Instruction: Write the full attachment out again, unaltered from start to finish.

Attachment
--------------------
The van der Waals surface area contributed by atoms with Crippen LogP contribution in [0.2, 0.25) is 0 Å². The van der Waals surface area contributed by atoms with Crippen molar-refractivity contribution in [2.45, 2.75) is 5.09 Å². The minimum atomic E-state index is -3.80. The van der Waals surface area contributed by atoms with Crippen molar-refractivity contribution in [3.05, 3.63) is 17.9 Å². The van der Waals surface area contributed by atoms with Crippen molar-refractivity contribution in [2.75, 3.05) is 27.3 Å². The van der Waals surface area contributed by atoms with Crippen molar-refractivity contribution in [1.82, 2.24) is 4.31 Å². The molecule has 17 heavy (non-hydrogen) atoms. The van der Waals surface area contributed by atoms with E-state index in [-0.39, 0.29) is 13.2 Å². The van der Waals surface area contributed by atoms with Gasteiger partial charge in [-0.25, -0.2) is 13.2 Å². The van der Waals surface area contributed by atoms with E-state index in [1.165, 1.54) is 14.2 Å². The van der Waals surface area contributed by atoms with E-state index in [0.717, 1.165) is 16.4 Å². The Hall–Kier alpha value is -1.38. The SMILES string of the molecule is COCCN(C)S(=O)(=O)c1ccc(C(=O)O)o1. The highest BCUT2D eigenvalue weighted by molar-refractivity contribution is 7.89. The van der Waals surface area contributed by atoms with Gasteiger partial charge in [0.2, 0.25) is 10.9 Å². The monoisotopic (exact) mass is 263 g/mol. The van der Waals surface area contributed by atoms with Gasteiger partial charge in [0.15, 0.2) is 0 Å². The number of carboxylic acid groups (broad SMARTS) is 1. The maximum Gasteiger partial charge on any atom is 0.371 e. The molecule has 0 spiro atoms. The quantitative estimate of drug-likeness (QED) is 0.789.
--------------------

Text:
The van der Waals surface area contributed by atoms with Crippen LogP contribution in [0.2, 0.25) is 0 Å². The van der Waals surface area contributed by atoms with Crippen molar-refractivity contribution in [2.45, 2.75) is 5.09 Å². The minimum atomic E-state index is -3.80. The van der Waals surface area contributed by atoms with Crippen molar-refractivity contribution in [3.05, 3.63) is 17.9 Å². The van der Waals surface area contributed by atoms with Crippen molar-refractivity contribution in [2.75, 3.05) is 27.3 Å². The van der Waals surface area contributed by atoms with Crippen molar-refractivity contribution in [1.82, 2.24) is 4.31 Å². The molecule has 17 heavy (non-hydrogen) atoms. The van der Waals surface area contributed by atoms with E-state index in [-0.39, 0.29) is 13.2 Å². The van der Waals surface area contributed by atoms with Gasteiger partial charge in [-0.25, -0.2) is 13.2 Å². The van der Waals surface area contributed by atoms with E-state index in [1.165, 1.54) is 14.2 Å². The van der Waals surface area contributed by atoms with E-state index in [0.717, 1.165) is 16.4 Å². The Hall–Kier alpha value is -1.38. The SMILES string of the molecule is COCCN(C)S(=O)(=O)c1ccc(C(=O)O)o1. The highest BCUT2D eigenvalue weighted by molar-refractivity contribution is 7.89. The van der Waals surface area contributed by atoms with Gasteiger partial charge in [0.2, 0.25) is 10.9 Å². The monoisotopic (exact) mass is 263 g/mol. The van der Waals surface area contributed by atoms with Gasteiger partial charge in [0.15, 0.2) is 0 Å². The number of carboxylic acid groups (broad SMARTS) is 1. The maximum Gasteiger partial charge on any atom is 0.371 e. The molecule has 0 spiro atoms. The quantitative estimate of drug-likeness (QED) is 0.789.